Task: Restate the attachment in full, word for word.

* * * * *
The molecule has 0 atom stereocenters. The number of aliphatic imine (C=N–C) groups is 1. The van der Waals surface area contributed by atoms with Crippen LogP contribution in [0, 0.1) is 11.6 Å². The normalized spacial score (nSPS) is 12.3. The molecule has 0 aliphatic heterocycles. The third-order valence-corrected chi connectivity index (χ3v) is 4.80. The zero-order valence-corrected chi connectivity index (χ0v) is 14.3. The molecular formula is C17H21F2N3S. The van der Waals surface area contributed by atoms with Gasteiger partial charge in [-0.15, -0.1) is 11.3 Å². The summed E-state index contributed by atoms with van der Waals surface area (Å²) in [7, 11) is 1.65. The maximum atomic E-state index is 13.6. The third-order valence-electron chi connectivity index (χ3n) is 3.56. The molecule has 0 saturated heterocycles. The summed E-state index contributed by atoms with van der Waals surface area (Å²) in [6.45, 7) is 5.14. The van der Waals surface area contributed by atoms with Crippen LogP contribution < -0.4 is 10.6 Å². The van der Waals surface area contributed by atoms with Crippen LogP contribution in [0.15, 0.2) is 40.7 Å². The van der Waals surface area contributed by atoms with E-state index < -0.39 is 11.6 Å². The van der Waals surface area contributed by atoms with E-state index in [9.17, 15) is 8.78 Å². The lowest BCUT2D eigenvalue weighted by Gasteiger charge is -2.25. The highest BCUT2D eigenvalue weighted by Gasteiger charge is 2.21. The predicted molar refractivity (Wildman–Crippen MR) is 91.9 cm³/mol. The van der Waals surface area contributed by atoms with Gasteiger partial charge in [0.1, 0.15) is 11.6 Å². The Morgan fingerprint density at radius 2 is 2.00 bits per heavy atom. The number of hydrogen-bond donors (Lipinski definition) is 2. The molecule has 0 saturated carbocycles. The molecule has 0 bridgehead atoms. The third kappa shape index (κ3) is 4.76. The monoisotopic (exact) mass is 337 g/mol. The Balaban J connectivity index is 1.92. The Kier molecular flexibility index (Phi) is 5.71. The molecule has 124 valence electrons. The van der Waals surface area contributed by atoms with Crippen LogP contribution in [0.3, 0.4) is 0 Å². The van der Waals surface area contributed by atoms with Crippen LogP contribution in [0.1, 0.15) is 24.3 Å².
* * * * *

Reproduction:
The molecule has 0 atom stereocenters. The number of aliphatic imine (C=N–C) groups is 1. The van der Waals surface area contributed by atoms with Crippen LogP contribution in [0, 0.1) is 11.6 Å². The normalized spacial score (nSPS) is 12.3. The molecule has 0 aliphatic heterocycles. The third-order valence-corrected chi connectivity index (χ3v) is 4.80. The zero-order valence-corrected chi connectivity index (χ0v) is 14.3. The molecular formula is C17H21F2N3S. The van der Waals surface area contributed by atoms with Gasteiger partial charge in [-0.15, -0.1) is 11.3 Å². The summed E-state index contributed by atoms with van der Waals surface area (Å²) in [7, 11) is 1.65. The maximum atomic E-state index is 13.6. The third-order valence-electron chi connectivity index (χ3n) is 3.56. The molecule has 0 saturated heterocycles. The summed E-state index contributed by atoms with van der Waals surface area (Å²) in [6.45, 7) is 5.14. The van der Waals surface area contributed by atoms with Crippen LogP contribution < -0.4 is 10.6 Å². The van der Waals surface area contributed by atoms with Crippen LogP contribution in [0.15, 0.2) is 40.7 Å². The van der Waals surface area contributed by atoms with E-state index < -0.39 is 11.6 Å². The van der Waals surface area contributed by atoms with E-state index in [9.17, 15) is 8.78 Å². The lowest BCUT2D eigenvalue weighted by Gasteiger charge is -2.25. The highest BCUT2D eigenvalue weighted by Gasteiger charge is 2.21. The predicted molar refractivity (Wildman–Crippen MR) is 91.9 cm³/mol. The van der Waals surface area contributed by atoms with Gasteiger partial charge in [0.1, 0.15) is 11.6 Å². The Morgan fingerprint density at radius 2 is 2.00 bits per heavy atom. The number of hydrogen-bond donors (Lipinski definition) is 2. The molecule has 0 saturated carbocycles. The molecule has 0 bridgehead atoms. The third kappa shape index (κ3) is 4.76. The monoisotopic (exact) mass is 337 g/mol. The Balaban J connectivity index is 1.92. The Kier molecular flexibility index (Phi) is 5.71. The molecule has 124 valence electrons. The van der Waals surface area contributed by atoms with Crippen LogP contribution in [0.3, 0.4) is 0 Å². The van der Waals surface area contributed by atoms with Crippen LogP contribution in [0.1, 0.15) is 24.3 Å².